Google Earth is a program where you can look at the Earth through aerial photos. At Google Earth Cool Places (GECplaces) you can find and share weird, cool, and beautiful places. [more inside]
MeFi's own Alan Taylor brings us another crop of stunning aerial imagery from Google Earth, inviting you to guess what you're looking at. Now with multiple choice! (previously)
Enter start and destination and watch your route payed out.
Clement Valla uses Google Earth to zoom in on bridges and roads in a way which makes them appear warped. [more inside]
Geometry, Surfaces, Curves, Polyhedra (many of which are beautiful) l Google Earth Fractals l fractals and chaos. [more inside]
Google has invented the Holodeck. Well, not really, but for the moment it's probably the next best thing. Google's Liquid Galaxy Project, a virtual glass elevator that lets you fly around the world, makes for a stunning presentation. Developed as part of Google’s “20 per cent time” initiative, which sees its engineers encouraged to pursue their own projects on company time, Liquid Galaxy allows users to fly through the Grand Canyon, leap into low-Earth orbit and back down into the oceans and even perch oneself on the Great Pyramid of Giza, all without even breaking a sweat. Check out the amazing video here.
Precursor to Google Maps? Overhead photos of NYC circa 1924. (Click the camera icon and slide to 1924)
Not content to merely index all things terrestrial, Google Earth now lets you set your sights on the sky.
Have you played with Google Earth recently? You can track flights live and in 3-D, or watch an animation of global cloud cover over the last 10 days, or simply make Google Earth prettier using NASA images. Google Earth isn't limited to the current, you can also enable historical maps from the 1700s, and view an animation that will show you what will happen in the future to New York and San Francisco if the sea levels rise. Google Earth can also shed light on previous MeFi discussions, from the wreck of the Edmund Fitzgerald (and, indeed many other ship wrecks) to the discussion over America's top 150 buildings, now in all of their 3-D glory.
Archaeological treasures found on Google Earth. In 25 years on the ground, "I've found a handful of archaeological sites. I found more in the first five, six, seven hours [on Google Earth] than I've found in years of traditional field surveys and aerial archaeology,"
Google Releases Sketchup for All. Google has released a free version of SketchUp (video and tutorials), quite possibly the coolest and most intuitive 3D authoring tool. An added bonus of SketchUp is it's integration into Google Earth. Google has also provided a 3D Warehouse for the posting of your models, which can be downloaded into either application (SketchUp for editing, Earth for displaying). Kind of gives you some insight into their plans for using Google Earth as an Automotive (Honda and Volkswagen) GPS service. (Sidenote: how long until this is seen as a threat to national security?)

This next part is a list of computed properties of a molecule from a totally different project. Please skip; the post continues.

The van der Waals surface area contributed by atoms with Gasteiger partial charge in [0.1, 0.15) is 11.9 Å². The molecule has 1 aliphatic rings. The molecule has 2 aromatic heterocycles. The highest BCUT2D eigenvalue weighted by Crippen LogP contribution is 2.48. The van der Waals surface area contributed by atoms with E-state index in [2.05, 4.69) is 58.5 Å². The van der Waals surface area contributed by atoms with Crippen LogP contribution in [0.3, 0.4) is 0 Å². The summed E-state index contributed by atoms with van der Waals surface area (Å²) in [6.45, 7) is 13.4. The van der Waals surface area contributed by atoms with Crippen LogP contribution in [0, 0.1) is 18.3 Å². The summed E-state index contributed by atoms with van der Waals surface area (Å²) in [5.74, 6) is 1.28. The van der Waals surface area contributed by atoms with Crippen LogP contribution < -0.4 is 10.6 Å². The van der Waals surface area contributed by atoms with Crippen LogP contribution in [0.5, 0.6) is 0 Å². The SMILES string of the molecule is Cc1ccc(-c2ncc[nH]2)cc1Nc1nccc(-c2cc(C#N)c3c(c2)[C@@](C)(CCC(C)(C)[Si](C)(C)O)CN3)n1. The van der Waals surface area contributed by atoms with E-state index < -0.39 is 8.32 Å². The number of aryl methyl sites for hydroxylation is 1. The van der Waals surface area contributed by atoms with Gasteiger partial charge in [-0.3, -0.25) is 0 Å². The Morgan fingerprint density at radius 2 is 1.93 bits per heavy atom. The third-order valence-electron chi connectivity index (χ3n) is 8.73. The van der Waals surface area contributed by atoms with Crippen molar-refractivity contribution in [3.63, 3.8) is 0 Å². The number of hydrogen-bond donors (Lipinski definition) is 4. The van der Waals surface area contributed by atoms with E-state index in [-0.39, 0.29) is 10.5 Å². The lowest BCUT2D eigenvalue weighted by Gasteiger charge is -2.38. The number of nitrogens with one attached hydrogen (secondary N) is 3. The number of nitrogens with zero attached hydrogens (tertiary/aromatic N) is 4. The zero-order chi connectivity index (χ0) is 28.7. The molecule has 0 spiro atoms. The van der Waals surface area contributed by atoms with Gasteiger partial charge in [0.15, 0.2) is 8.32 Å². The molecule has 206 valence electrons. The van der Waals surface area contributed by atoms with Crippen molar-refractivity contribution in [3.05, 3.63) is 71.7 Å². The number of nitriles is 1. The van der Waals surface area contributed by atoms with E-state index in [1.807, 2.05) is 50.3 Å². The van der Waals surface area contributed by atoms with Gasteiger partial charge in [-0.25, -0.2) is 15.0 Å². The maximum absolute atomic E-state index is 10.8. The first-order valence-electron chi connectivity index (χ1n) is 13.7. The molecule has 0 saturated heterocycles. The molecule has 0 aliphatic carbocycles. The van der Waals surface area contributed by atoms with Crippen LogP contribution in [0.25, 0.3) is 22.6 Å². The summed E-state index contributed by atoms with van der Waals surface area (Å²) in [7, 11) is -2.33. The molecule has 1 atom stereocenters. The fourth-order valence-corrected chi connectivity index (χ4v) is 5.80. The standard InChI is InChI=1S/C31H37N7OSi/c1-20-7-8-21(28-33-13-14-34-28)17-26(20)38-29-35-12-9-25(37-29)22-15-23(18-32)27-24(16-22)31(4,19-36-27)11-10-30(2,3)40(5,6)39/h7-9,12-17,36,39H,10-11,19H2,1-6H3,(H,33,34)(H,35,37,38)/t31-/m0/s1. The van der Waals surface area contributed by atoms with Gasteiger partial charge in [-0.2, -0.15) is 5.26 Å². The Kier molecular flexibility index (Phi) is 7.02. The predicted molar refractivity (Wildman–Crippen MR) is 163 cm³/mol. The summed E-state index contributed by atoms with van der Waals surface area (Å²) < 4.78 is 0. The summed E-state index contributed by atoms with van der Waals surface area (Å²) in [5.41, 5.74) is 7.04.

Google Earth threatens democracy The planet's military bases apparently cannot hide from Google's all seeing eye.
Google Earth: Zero Hour +1 If Star Wars: Revenge of the Sith was responsible for a productivity loss of $600 million (for people playing hooky), then the release of Google Earth has to be responsible for at least $100m. So the next question is...what's next? When you think about all the Google Maps hacks, from craigslist, to GasBuddy (offline), Chicago Crimestats and Transit Maps, London Traffic Cams, various sight seeing sites, NYC Subway Stops, plus integration with BlogWise, Terraserver, Host-IP (broken?), Yahoo Traffic, and the US Census, you might wonder what else could be integrated into gEarth? Things I'm hoping for? How about integrating historical markers, daytrip resources, factory tours, social demographics (like Nationmaster), politics (fundraising, election results, registration, polling place location, election irregularities), mapped to do lists, real-time weather and traffic, things that aren't there anymore, custom atlas creation, IMDB movie location shoots, tighter integration with topographical maps, WiFi access Points, a News Attention Index, shipwrecks, Job Searches, and tighter integration with the USGS. As shown in the gEarth interface (left hand side, first one in "Layers"), their online community is already working on using, improving, and customizing gEarth's new features, including some updates (Caution, requires the integration of *.kml file, *.eta, or *.kmz files.)
Use the free 7 day trial while it's available! This lil program lets you zoom in pretty darn close on just about any spot in the world. And it is FREAKING COOL. I don't have much better commentary than that, sorry. You can zoom around to your favorite locations, tilt the camera, show all road names, rotate views - and once you've got a bunch of stuff plugged in its really neat to just click between them and watch the flyby. I can't believe this isn't a double post, but couldn't find it on search. Have fun!